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It seems like half the tutorials in the Codex and around the blogosphere use query_posts() and half use WP_Query. What's the deal?

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7 Answers 7

up vote 395 down vote accepted
  • query_posts() is overly simplistic and problematic way to modify main query of a page by replacing it with new instance of the query. It is inefficient (re-runs SQL queries) and will outright fail in some circumstances (especially often when dealing with posts pagination). Any modern WP code should use more reliable methods, like making use ofpre_get_posts hook, for this purpose. TL;DR don't use query_posts() ever;

  • get_posts() is very similar in usage and accepts same arguments (with some nuances, like different defaults), but returns array of posts, doesn't modify global variables and is safe to use anywhere;

  • WP_Query class powers both behind the scenes, but you can also create and work with own object of it. Bit more complex, less restrictions, also safe to use anywhere.

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@jjeaton query_posts() is tiny wrapper function for WP_Query, the only extra thing it does (as per flowchart) is overwriting global $wp_query –  Rarst Aug 8 '11 at 15:39
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@jjeaton Replacing query_posts() with WP_Query will make no difference in performance, original page's query will still run because that is part of core load. Those queries will run even if your template file has no loop at all. –  Rarst Aug 8 '11 at 17:15
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Can't get rid off the feeling that this the most genious and upvoted post on WPSE. Should be in Codex as well. –  kaiser Sep 16 '11 at 0:03
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I'll just add my clearest description of the "performance of query_posts()" issue: Using query_posts() or WP_Query within a template file will have the same performnace cost: the query you just performed. The issue discussed in the codex article is that if you actually want to replace the query you should do so by filtering the original query_posts() with the 'parse_query' filter. That way you only have the one, original, desirable query, rather than doing a second query to awkwardly replace it. query_posts() is NEVER THE WAY!! NEVER! –  jeremyclarke Apr 19 '12 at 22:24
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There's a freaking awesome explanation of query_posts written by John James Jacoby on the developer.wordpress.com blog that blows all of these answers out of the water. The main point: query_posts doesn't modify the main loop at all, it replaces it after it has already run. The best way to modify the main loop is through a pre_get_posts filter. developer.wordpress.com/2012/05/14/… –  Dan Gayle Jun 9 '12 at 23:10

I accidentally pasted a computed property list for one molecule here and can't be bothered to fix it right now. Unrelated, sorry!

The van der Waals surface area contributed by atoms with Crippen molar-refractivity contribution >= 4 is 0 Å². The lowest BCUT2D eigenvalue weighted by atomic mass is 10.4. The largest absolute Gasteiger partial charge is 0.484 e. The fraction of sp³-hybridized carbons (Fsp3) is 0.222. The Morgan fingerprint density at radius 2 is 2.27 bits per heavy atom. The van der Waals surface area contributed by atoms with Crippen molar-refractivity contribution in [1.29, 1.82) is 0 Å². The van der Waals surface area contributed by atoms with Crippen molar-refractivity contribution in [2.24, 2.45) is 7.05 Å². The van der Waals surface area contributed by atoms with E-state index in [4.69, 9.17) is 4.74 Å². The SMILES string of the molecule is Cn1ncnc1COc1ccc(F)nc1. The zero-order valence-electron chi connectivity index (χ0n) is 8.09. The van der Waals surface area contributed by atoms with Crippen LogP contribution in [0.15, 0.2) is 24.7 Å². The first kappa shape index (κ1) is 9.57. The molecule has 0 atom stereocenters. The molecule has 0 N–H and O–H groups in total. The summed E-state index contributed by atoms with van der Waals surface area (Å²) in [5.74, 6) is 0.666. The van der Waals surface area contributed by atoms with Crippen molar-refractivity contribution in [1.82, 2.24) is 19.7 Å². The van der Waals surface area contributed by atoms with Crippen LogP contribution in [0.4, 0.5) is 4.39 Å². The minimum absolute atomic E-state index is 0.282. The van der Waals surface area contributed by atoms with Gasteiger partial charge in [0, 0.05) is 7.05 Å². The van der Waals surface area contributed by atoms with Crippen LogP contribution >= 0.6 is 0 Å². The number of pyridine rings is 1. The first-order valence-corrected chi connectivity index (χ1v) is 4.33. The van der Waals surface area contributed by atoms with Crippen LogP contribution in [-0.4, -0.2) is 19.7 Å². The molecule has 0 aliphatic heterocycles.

The basic difference is that query_posts() is really only for modifying the current Loop. Once you're done it's necessary to reset the loop and send it on its merry way. This method is also a little easier to understand, simply because your "query" is basically a URL string that you pass to the function, like so:

query_posts('meta_key=color&meta_value=blue'); 

On the other hand, WP_Query is more of a general purpose tool, and is more like directly writing MySQL queries than query_posts() is. You can also use it anywhere (not just in the Loop) and it doesn't interfere with any currently running post queries.

I tend to use WP_Query more often, as it happens. Really, it's going to come down to your specific case.

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If I recall reading right, essentially "the loop" is doing WP_Query in the core files, but in an easier to understand way.

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query_posts - You should never ever use query_posts. Apart from what @Rarst has said, the really big issue with query_posts is, it breaks the main query object ( stored in $wp_query ). A lot of plugins and custom code relies on the main query object, so breaking the main query object means that you are breaking the functionalities of plugins and custom code. Just one such function is the all important pagination function, so if you break the main query, you break pagination.